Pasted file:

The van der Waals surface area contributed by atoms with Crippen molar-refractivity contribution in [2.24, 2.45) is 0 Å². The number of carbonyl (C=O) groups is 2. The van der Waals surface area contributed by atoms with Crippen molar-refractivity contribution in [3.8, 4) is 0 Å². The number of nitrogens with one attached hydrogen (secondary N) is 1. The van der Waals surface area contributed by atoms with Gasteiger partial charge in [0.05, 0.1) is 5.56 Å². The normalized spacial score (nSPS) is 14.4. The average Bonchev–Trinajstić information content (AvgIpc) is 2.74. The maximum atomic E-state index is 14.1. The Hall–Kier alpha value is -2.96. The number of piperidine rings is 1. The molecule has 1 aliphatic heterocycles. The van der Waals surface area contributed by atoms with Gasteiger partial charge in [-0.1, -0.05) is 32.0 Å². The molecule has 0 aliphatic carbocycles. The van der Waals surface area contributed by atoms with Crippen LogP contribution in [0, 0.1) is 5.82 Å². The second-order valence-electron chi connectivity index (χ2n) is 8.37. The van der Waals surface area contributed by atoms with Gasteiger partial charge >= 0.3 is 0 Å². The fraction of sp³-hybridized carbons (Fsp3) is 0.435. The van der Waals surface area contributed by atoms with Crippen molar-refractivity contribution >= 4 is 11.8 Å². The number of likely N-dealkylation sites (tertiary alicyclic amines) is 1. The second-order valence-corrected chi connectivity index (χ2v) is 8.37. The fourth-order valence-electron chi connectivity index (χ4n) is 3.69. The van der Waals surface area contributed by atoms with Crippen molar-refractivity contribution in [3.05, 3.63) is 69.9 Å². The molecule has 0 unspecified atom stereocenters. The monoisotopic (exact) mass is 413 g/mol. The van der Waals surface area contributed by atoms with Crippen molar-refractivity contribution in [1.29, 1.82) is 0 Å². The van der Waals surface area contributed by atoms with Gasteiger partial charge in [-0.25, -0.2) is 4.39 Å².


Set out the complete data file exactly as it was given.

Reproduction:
The van der Waals surface area contributed by atoms with Crippen molar-refractivity contribution in [2.24, 2.45) is 0 Å². The number of carbonyl (C=O) groups is 2. The van der Waals surface area contributed by atoms with Crippen molar-refractivity contribution in [3.8, 4) is 0 Å². The number of nitrogens with one attached hydrogen (secondary N) is 1. The van der Waals surface area contributed by atoms with Gasteiger partial charge in [0.05, 0.1) is 5.56 Å². The normalized spacial score (nSPS) is 14.4. The average Bonchev–Trinajstić information content (AvgIpc) is 2.74. The maximum atomic E-state index is 14.1. The Hall–Kier alpha value is -2.96. The number of piperidine rings is 1. The molecule has 1 aliphatic heterocycles. The van der Waals surface area contributed by atoms with Gasteiger partial charge in [-0.1, -0.05) is 32.0 Å². The molecule has 0 aliphatic carbocycles. The van der Waals surface area contributed by atoms with Crippen LogP contribution in [0, 0.1) is 5.82 Å². The second-order valence-electron chi connectivity index (χ2n) is 8.37. The van der Waals surface area contributed by atoms with Gasteiger partial charge >= 0.3 is 0 Å². The fraction of sp³-hybridized carbons (Fsp3) is 0.435. The van der Waals surface area contributed by atoms with Crippen molar-refractivity contribution >= 4 is 11.8 Å². The number of likely N-dealkylation sites (tertiary alicyclic amines) is 1. The second-order valence-corrected chi connectivity index (χ2v) is 8.37. The fourth-order valence-electron chi connectivity index (χ4n) is 3.69. The van der Waals surface area contributed by atoms with Crippen molar-refractivity contribution in [3.05, 3.63) is 69.9 Å². The molecule has 0 unspecified atom stereocenters. The monoisotopic (exact) mass is 413 g/mol. The van der Waals surface area contributed by atoms with Crippen molar-refractivity contribution in [1.29, 1.82) is 0 Å². The van der Waals surface area contributed by atoms with Gasteiger partial charge in [-0.25, -0.2) is 4.39 Å².